Margaret Atwood's novels can be described as tales of three types of struggle: women v. men (The Handmaid's Tale), women v. women (Cat's Eye) and life on this planet v. multinational corporations (MaddAddam trilogy).
Elissa Schappell does this in the introduction to her interview with Atwood that was published in Tin House's summer edition (#56). Thinking about the storm created last week by David Gilmour when he asserted he didn't want to teach literature written by women or written by Canadians, and who calls himself "a natural teacher", well, who else but Atwood would come to mind?
Let's face it. Gilmour's statement is narrow and self-centered. He has limited knowledge of something -- great works of literature written by women or Canadians -- and doesn't want to expand his knowledge, so he tries to justify his limited knowledge by saying he's not going to teach about these writers. He's admitting his shortcomings.
In a follow-up piece, Gilmour, not surprisingly, claims he was misinterpreted. This has been happening to poor, trodden-upon white men ever since they doubled down on the theory that they are a superior species. He does himself no favors by claiming that perhaps other teachers don't have the same level of commitment and passion that he does, and that his writing resembles that of Roth and Fitzgerald because he's been so influenced by them (even if he acknowledges he isn't as good).
It's easy to fall into the type of "boy, but privileged white men can sure be stupid" rant against two interviews in which a privileged white man displays myopia. I just did it myself. And for a reaction to this latest instance of foot-in-mouth syndrome that gives a good overview, an actual full-time English professor at the university where Gilmour is pretty much a guest lecturer has a good ranty one.
A statement of Atwood's in her Tin House interview strikes a chord closer to my own better heart than my initial eye-rolling one. Asked whether she is a feminist writer, Atwood replies that she does not like pigeonholes:
I believe women are human beings. ... Women come in as many different varieties as men do, and are subject to circumstance. ... But different kinds of societies treat women differently. And class and income and race play their parts.Fiction is an exceptional tool when it comes to examining various aspects of the human condition. Sometimes that aspect focuses on gender, sometimes on power, sometimes on love. But it still an aspect of being human. This is something I've always felt in Atwood's writing, even the works that most powerfully express what it is like to be a human who is a woman.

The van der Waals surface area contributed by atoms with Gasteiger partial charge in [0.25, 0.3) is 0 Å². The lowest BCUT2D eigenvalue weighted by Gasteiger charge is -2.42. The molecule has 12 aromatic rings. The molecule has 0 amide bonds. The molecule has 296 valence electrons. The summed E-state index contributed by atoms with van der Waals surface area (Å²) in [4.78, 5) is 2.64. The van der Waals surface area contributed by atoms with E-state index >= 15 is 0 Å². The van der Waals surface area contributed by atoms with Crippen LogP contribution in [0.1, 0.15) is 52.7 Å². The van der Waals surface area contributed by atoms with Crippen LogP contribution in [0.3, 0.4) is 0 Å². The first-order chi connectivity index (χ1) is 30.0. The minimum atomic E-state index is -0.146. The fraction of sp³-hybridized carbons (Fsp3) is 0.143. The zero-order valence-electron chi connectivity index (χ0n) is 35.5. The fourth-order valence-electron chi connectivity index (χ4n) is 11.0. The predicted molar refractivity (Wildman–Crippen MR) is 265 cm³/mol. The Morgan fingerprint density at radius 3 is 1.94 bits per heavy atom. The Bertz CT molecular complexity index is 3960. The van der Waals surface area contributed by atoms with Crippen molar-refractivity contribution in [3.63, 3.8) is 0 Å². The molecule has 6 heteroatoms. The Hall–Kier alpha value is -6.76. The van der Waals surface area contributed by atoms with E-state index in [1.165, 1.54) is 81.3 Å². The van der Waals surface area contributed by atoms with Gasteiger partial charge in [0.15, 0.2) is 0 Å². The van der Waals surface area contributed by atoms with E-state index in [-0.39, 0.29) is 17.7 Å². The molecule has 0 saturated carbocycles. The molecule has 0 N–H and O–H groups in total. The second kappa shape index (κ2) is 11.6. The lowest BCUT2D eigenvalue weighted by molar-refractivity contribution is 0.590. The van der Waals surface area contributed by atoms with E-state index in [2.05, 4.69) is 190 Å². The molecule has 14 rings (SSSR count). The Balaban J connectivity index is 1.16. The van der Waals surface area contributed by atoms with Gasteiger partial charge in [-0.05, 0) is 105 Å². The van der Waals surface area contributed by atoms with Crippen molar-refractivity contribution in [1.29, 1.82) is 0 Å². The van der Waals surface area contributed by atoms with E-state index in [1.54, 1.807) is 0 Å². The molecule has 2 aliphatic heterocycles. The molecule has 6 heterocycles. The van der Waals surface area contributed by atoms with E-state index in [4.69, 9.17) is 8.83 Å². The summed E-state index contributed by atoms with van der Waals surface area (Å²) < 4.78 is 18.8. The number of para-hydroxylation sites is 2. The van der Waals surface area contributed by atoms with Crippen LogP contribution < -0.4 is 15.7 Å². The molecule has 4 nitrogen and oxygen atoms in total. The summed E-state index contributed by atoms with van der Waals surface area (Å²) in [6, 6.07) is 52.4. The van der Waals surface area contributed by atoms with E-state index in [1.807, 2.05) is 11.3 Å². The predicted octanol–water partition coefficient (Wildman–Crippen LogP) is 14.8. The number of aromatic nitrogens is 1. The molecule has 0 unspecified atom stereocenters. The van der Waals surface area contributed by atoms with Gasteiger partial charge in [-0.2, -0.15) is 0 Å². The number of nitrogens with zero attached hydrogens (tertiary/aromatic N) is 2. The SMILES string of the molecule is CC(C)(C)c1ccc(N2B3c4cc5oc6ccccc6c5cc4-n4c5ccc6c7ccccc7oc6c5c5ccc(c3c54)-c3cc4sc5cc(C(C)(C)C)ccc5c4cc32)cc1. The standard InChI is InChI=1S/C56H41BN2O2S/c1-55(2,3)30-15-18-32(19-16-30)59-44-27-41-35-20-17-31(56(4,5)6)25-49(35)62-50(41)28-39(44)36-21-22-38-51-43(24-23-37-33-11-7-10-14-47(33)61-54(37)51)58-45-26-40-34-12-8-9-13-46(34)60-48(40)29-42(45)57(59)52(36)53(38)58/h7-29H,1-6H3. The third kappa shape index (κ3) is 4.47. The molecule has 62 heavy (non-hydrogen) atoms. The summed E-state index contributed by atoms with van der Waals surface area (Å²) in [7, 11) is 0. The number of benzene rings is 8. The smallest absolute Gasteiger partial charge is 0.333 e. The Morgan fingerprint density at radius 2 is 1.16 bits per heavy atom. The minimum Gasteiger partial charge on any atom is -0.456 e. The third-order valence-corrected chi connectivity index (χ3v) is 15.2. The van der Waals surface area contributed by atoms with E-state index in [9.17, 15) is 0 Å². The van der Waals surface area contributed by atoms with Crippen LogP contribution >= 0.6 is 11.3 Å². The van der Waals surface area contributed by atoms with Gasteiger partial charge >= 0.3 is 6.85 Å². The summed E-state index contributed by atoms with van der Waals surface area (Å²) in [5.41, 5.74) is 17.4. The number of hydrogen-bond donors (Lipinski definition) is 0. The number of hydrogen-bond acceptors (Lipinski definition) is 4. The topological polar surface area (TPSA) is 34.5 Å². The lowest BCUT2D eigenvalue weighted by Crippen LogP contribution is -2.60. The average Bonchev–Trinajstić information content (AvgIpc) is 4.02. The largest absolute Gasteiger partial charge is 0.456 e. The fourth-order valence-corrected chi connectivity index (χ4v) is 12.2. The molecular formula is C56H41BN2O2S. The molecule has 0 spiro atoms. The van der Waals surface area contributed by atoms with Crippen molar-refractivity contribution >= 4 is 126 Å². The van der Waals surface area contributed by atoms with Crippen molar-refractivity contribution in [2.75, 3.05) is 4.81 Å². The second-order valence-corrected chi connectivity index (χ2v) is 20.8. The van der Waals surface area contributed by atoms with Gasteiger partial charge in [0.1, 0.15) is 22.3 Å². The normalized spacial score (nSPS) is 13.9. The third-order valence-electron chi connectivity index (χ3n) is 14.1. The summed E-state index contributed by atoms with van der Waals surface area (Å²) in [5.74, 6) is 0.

What Atwood says in the interview strikes me as the way that even someone with a lot of experience reading, as Gilmour apparently has, can read and still miss the point of what's right there on the page in front of them:
... However, sometimes people are just stupid about reading fiction. They think it should be entirely about well-behaved, decorous folks leading happy routine lives -- Hobbiton without the wizards and the Eye of Sauron.If Gilmour, for example, cannot connect with the human beings in anything written by women or the other groups of people he doesn't feel a passion for, well, it's hard to not form a conclusion about his abilities as a reader or even his ability to feel empathy for another human being. It's like his world view formed as a very young man and never expanded or even deepened. The more one reads, the more one should be able to make connections in wider and deeper ways both. If one lets oneself do this by being open to the experience of seeing what's on the page and letting the author take one away.
But that's not what happens every time. And there's nothing a writer can do about it, as Atwood notes:
... I don't think anyone can "control" the "stories" of entire genders or groups of people.They can write the stories. But they can't control them. Stories get out into the world and take on a life of their own.Just as Gilmour can no longer control the story about himself. It's out there now with a life of its own.
Readers & Book Lovers Series Schedule
|DAY||TIME (EST/EDT)||Series Name||Editor(s)|
|SUN||6:00 PM||Young Reader's Pavilion||The Book Bear|
|2:00 PM||What's on Your E-Reader?||Caedy|
|2:00 PM||Bibliophile's Wish List||Caedy|
|Sun||9:30 PM||SciFi/Fantasy Book Club||quarkstomper|
|Bi-Monthly Sun||Midnight||Reading Ramblings||don mikulecky|
|2:00 PM||Political Books||Susan from 29|
|Mon||8:00 PM||Monday Murder Mystery||michelewln, Susan from 29|
|Mon||11:00 PM||My Favorite Books/Authors||edrie, MichiganChet|
|TUES||5:00 PM||Indigo Kalliope: Poems from the Left||bigjacbigjacbigjac|
|alternate Tuesdays||8:00 AM||LGBT Literature||Texdude50, Dave in Northridge|
|alternate Tuesdays||8:00 AM||All Things Bookstore||Dave in Northridge|
|Tue||8:00 PM||Contemporary Fiction Views||bookgirl|
|Wed||2:00 PM||e-books||Susan from 29|
|Wed||8:00 PM||Bookflurries Bookchat||cfk|
|THU||8:00 PM||Write On!||SensibleShoes|
|Thu (first each month)||11:00 AM||Monthly Bookpost||AdmiralNaismith|
|alternate Thursdays||11:00 PM||Audiobooks Club||SoCaliana|
|FRI||8:00 AM||Books That Changed My Life||Diana in NoVa|
|Fri||8:00 PM||Books Go Boom!||Brecht; first one each month by ArkDem14|
|Fri||10:00 PM||Slightly Foxed -- But Still Desirable||shortfinals|
|SAT (fourth each month)||11:00 AM||Windy City Bookworm||Chitown Kev|
|Sat||12:00 PM||You Can't Read That! Paul's Book Reviews||pwoodford|
|Sat||9:00 PM||Books So Bad They're Good||Ellid|